You’re particularly looking for questions that stop people from buying. The better you are at addressing your prospect’s concerns, doubts, and objections, the more sales you’ll bring in.
Tip #3: Don’t be afraid of writing a long page
If you do everything I described in tips #1 and #2, you’ll need to use more than a couple of lines of copy. It’s just a fact.
Don’t fear the long-form sales page! If you need eight pages of copy to give your prospects everything they need to make a decision, so be it.
I promise — you’re not going to content marketing hell for writing a long sales page. (Actually, Copyblogger has always advised that you make your copy as long as it needs to be.)
That doesn’t mean you’ll fill your sales page with pointless fluff just to meet some imaginary word count requirement. Every word needs to count, and every phrase needs to pull your prospect closer to your desired action.
Longer copy sells because it provides all of the right information.
Your sales page can be one of your best business assets
When you write a high-conversion sales page, you create an “online salesperson” that can bring in sales for your business — month after month and year after year.
As you keep practicing, you’ll notice that one day, writing sales pages won’t be scary. Pretty soon, you might actually be crazy enough to enjoy writing them.
Writers: Ready to position yourself for greater success?
Beth Hayden is one of Copyblogger’s Certified Content Marketers. Our Certification training is a powerful tool that helps you learn new writing strategies and position your business for greater success. We’ll be re-opening the program shortly — add your email address below to learn when we reopen to new students.
The post 3 Tips on High-Conversion Copy from a Sales Page Specialist appeared first on Copyblogger.
Monday, May 22, 2017
We’ve written quite a bit lately about identifying core values in your content.
Creating content around a positive value like integrity, fairness, humility, or faith will attract an audience that shares those values — and that fosters a powerful sense of unity.
But our friend negativity bias tells us that the flip side of that will probably be more compelling. In other words, talking about the things that bug you will build an even faster bond with your audience.
For today’s post, I asked our editorial team to let us know their peeves — the things that irritate, bother, and annoy them.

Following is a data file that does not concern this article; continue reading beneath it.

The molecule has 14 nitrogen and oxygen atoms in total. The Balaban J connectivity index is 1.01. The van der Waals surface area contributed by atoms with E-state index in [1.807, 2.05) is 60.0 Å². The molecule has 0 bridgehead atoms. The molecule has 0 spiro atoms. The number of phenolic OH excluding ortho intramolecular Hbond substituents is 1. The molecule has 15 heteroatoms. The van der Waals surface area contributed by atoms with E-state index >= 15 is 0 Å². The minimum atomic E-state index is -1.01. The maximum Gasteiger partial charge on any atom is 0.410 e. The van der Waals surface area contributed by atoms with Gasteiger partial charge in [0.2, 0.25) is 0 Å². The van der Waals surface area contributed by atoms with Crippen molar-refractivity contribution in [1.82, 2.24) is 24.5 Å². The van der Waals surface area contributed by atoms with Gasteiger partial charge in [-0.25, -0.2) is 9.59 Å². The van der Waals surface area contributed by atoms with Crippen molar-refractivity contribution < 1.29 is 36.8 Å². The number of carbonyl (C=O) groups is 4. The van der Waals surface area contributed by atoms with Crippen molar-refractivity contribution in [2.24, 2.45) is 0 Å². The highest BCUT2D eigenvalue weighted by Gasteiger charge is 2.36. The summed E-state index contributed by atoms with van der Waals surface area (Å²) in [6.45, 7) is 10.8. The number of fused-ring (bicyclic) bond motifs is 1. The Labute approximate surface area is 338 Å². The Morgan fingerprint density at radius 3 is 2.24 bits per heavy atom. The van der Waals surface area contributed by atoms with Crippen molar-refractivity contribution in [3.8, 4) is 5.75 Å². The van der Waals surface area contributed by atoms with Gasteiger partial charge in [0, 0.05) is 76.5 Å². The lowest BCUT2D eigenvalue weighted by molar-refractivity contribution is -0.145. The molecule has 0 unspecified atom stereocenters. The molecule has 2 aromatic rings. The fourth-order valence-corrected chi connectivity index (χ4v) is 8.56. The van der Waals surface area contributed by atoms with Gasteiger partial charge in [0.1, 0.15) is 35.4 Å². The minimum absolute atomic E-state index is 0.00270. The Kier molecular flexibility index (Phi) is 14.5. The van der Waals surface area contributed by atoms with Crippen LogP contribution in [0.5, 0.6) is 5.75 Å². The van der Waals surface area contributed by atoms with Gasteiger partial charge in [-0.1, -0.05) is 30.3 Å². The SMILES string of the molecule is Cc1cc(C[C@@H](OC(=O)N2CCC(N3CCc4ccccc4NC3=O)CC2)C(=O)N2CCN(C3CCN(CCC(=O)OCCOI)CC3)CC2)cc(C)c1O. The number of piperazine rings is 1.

I’m going to try to tease those out and figure out the values behind them — and see what that might say about who we are as a company and a community.
So let’s get peevy.
Stefanie Flaxman’s peeve
Stefanie is our editor-in-chief, and as you’d expect, she has a healthy list of grammar and usage peeves.
But an editor is much more than a proofreader. It’s one thing to misplace a comma — it’s another to come at a post in a fundamentally flawed way. Here’s Stefanie’s peeve:
Hype/extremes/absolutes: Writing voices that are heavy on absolutes tend to simultaneously lack substance and speak to the reader as if they know what’s best for them … which isn’t a combination that builds credibility.
For example, earnestly referring to any flesh-and-blood human being as a “guru” is typically too vague or a sign of hype. If the person is an expert, top scholar, or highly respected professional, use those labels instead — they’re more specific.
What it reveals
Putting this post together reminded me that an Allergy to Hype has always been at the core of Copyblogger’s message. Since Brian founded the blog in 2008, Copyblogger has always stood in contrast to the hype-slingers who substitute flash for value. We believe that substance matters.
Robert Bruce’s peeve
Ten-dollar words: This is an old one, but a good one, and for good reason. Most writers have moderate-to-severe mental problems. I am, obviously, no psychologist, but the attempt to unnecessarily project one’s “intelligence” through the use of big words — when plain words can do the job — seems to be clear evidence of this.
What it reveals
Besides the obvious fact that Robert wins a lifetime “get off my lawn” achievement award, I think this shows how passionate we are about Quality. Quality of information, quality of business practices, quality of writing.
Loryn Thompson’s peeve
You’ve only seen Loryn on the blog once (so far), but she’s crucial to our editorial success. She’s the data analyst who looks at the numbers behind what we’re writing, and helps us to get our message out more effectively.
Here’s Loryn’s peeve:
Using “over” with numbers (instead of “more than”) : As Rainmaker Digital’s data analyst, this one comes up for me a lot. Every time I catch myself writing “over 5%…” in a report, I go back and change it to “more than.”